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Profile: State Board of Education President Brings Unique Pedigree to Post

Mark Biedron cofounded a progressive private school that’s a far cry from the testing-centric culture of public schools

mark biedron
Mark Biedron, president of the state Board of Education.

Name: Mark Biedron

Title: President of the State Board of Education, 2014 to present. Appointed to the board in 2011 by Gov. Chris Christie.

Why he matters: Biedron has taken an activist role in leading the 13-member board that is responsible for reviewing and approving state administrative code and school regulations. He has traveled the state to query stakeholders and pressed the administration to explain its policies, from testing to school monitoring.

Where he comes from: The board president is a cofounder of the Willow School in Gladstone, a small independent school that focuses on ethics and language as the cornerstones of its curriculum. Founded with his former wife in 2002, the school’s progressive model is quite a bit different from the testing-focused culture of the public education system that Biedron is now charged with overseeing.

Not incongruous: Biedron maintains that for all the evident differences, he feels that public schools are moving toward a more holistic approach to education via the new Common Core State Standards and the advent of PARCC (Partnership for the Assessment of Readiness for College and Careers) testing.

Quote: “In the old way and my way of learning, it was to put answers on paper. But your look at PARCC and Common Core, while not perfect, it is about how you got to the answers.”

Not happening fast enough: “I am the first person to say that testing doesn’t show everything about a student, but we have to take a lot of steps moving from Point A to Point B … This big behemoth called education moves slowly.”

How he started a school: Biedron said he was looking for a school for his children that would address both personal virtues and academic rigor, and finding none, he and his former wife were left with the decision to either move or start their own school. They decided on the latter.

Quick growth: The Willow School began in 2002 with 13 students in a church basement and has grown to 130 students, kindergarten through eighth grade. Three of Biedron’s children attended the school, the last now an eighth grader.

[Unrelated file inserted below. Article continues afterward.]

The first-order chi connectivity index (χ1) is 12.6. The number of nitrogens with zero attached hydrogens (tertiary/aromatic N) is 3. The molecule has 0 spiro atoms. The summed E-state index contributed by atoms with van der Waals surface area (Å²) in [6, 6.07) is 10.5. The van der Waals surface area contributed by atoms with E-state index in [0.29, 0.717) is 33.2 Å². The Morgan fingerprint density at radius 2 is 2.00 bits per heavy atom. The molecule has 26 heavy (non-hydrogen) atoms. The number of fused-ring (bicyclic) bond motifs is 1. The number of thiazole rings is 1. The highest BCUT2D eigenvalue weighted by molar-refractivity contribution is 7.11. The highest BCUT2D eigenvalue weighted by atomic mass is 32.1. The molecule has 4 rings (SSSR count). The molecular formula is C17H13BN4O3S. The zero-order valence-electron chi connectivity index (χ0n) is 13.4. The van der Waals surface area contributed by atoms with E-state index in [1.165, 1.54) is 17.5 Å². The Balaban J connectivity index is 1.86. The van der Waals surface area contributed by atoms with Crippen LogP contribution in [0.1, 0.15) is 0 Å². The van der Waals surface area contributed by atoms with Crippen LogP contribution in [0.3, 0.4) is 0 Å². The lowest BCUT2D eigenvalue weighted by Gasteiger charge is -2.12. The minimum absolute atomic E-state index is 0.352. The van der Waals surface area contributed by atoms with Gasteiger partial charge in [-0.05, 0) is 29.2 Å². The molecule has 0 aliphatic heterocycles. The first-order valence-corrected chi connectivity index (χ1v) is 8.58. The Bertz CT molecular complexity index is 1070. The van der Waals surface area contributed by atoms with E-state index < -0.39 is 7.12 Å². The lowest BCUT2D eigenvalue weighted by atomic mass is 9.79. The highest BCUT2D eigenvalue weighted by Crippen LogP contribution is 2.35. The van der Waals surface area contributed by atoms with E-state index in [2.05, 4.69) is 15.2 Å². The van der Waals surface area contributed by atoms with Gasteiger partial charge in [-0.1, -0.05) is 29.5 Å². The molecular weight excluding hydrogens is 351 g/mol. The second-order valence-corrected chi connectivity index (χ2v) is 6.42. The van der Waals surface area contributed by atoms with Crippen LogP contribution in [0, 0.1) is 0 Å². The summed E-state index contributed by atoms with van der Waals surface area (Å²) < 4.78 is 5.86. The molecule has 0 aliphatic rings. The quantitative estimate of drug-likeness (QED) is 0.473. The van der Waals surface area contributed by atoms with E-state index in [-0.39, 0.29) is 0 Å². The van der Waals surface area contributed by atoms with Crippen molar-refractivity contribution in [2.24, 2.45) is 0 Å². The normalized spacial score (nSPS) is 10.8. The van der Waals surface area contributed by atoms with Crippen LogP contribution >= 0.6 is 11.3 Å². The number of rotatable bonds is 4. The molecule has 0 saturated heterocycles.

A green focus: As part of the Willow School’s mission, Biedron has helped lead the construction of two environmentally friendly buildings, including the first in the nation that is fully certified by the U.S. Green Building Council. A second building won the council’s “platinum” status, and the school is near completion on a third building that will take its “green” efforts a step further in seeking to occupy a minimal energy footprint. “There will be no electric bill, no water bill,” he said.

A public-private school product: Biedron attended the Watchung public schools up until sixth grade and then moved to the private Pingry School. Both his sons now attend Pingry.

Open minded: Biedron is quick to say, “I don’t have all the answers.” Since named to the board, he has met with a variety of people with different perspectives, including Newark Mayor Ras Baraka just this week. “I’m ready to talk with anyone,” he said.

Extreme skiing: When not navigating school politics, the 62-year-old Biedron is not just an avid skier but has tracked more than 5 million vertical feet by helicopter and other unconventional ways of getting up a mountain. Much of it has been in the mecca of helicopter skiing in British Columbia, and he describes the joys that come with skiing “untracked powder” for hours on end.

Hometown: Pottersville, Hunterdon County.

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